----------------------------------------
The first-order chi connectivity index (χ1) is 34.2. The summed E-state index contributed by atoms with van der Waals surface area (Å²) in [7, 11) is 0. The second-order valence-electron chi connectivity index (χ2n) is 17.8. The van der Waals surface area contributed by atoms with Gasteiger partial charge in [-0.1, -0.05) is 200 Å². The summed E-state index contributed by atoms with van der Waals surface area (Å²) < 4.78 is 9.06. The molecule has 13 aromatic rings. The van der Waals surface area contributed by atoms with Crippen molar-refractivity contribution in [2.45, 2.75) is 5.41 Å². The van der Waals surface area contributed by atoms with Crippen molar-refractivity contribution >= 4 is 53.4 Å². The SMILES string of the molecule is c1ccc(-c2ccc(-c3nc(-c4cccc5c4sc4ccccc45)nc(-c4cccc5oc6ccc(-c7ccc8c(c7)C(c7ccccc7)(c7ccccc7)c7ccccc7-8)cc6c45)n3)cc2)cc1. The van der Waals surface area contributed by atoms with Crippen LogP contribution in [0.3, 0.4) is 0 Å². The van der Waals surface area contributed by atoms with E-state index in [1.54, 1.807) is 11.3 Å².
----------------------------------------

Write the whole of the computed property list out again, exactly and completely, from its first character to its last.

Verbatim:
The first-order chi connectivity index (χ1) is 34.2. The summed E-state index contributed by atoms with van der Waals surface area (Å²) in [7, 11) is 0. The second-order valence-electron chi connectivity index (χ2n) is 17.8. The van der Waals surface area contributed by atoms with Gasteiger partial charge in [-0.1, -0.05) is 200 Å². The summed E-state index contributed by atoms with van der Waals surface area (Å²) < 4.78 is 9.06. The molecule has 13 aromatic rings. The van der Waals surface area contributed by atoms with Crippen molar-refractivity contribution in [2.45, 2.75) is 5.41 Å². The van der Waals surface area contributed by atoms with Crippen molar-refractivity contribution >= 4 is 53.4 Å². The SMILES string of the molecule is c1ccc(-c2ccc(-c3nc(-c4cccc5c4sc4ccccc45)nc(-c4cccc5oc6ccc(-c7ccc8c(c7)C(c7ccccc7)(c7ccccc7)c7ccccc7-8)cc6c45)n3)cc2)cc1. The van der Waals surface area contributed by atoms with Crippen LogP contribution in [0.3, 0.4) is 0 Å². The van der Waals surface area contributed by atoms with E-state index in [1.54, 1.807) is 11.3 Å².